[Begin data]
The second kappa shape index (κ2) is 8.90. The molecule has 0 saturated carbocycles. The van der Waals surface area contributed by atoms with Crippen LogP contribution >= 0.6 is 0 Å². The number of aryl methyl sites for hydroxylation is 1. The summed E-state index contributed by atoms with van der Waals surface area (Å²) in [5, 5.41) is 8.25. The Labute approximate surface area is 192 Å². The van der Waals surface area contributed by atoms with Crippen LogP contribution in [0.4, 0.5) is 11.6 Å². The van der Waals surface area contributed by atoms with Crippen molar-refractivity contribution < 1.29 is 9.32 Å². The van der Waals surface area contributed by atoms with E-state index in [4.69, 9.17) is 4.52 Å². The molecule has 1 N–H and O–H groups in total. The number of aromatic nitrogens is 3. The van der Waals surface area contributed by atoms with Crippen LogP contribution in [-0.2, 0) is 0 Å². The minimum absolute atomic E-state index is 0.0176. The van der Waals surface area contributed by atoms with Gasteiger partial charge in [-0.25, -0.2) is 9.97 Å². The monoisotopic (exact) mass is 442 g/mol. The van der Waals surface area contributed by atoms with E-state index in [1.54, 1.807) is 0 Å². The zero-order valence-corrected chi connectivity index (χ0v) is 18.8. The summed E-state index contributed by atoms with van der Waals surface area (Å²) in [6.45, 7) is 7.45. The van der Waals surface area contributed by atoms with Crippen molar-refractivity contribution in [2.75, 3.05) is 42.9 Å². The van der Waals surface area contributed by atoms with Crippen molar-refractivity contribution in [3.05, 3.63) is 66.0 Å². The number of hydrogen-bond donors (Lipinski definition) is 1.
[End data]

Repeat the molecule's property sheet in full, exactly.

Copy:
The second kappa shape index (κ2) is 8.90. The molecule has 0 saturated carbocycles. The van der Waals surface area contributed by atoms with Crippen LogP contribution >= 0.6 is 0 Å². The number of aryl methyl sites for hydroxylation is 1. The summed E-state index contributed by atoms with van der Waals surface area (Å²) in [5, 5.41) is 8.25. The Labute approximate surface area is 192 Å². The van der Waals surface area contributed by atoms with Crippen LogP contribution in [0.4, 0.5) is 11.6 Å². The van der Waals surface area contributed by atoms with Crippen molar-refractivity contribution < 1.29 is 9.32 Å². The van der Waals surface area contributed by atoms with E-state index in [4.69, 9.17) is 4.52 Å². The molecule has 1 N–H and O–H groups in total. The number of aromatic nitrogens is 3. The van der Waals surface area contributed by atoms with Crippen LogP contribution in [-0.2, 0) is 0 Å². The minimum absolute atomic E-state index is 0.0176. The van der Waals surface area contributed by atoms with Gasteiger partial charge in [-0.25, -0.2) is 9.97 Å². The monoisotopic (exact) mass is 442 g/mol. The van der Waals surface area contributed by atoms with E-state index in [1.54, 1.807) is 0 Å². The zero-order valence-corrected chi connectivity index (χ0v) is 18.8. The summed E-state index contributed by atoms with van der Waals surface area (Å²) in [6.45, 7) is 7.45. The van der Waals surface area contributed by atoms with Crippen molar-refractivity contribution in [2.75, 3.05) is 42.9 Å². The van der Waals surface area contributed by atoms with Crippen molar-refractivity contribution in [3.05, 3.63) is 66.0 Å². The number of hydrogen-bond donors (Lipinski definition) is 1.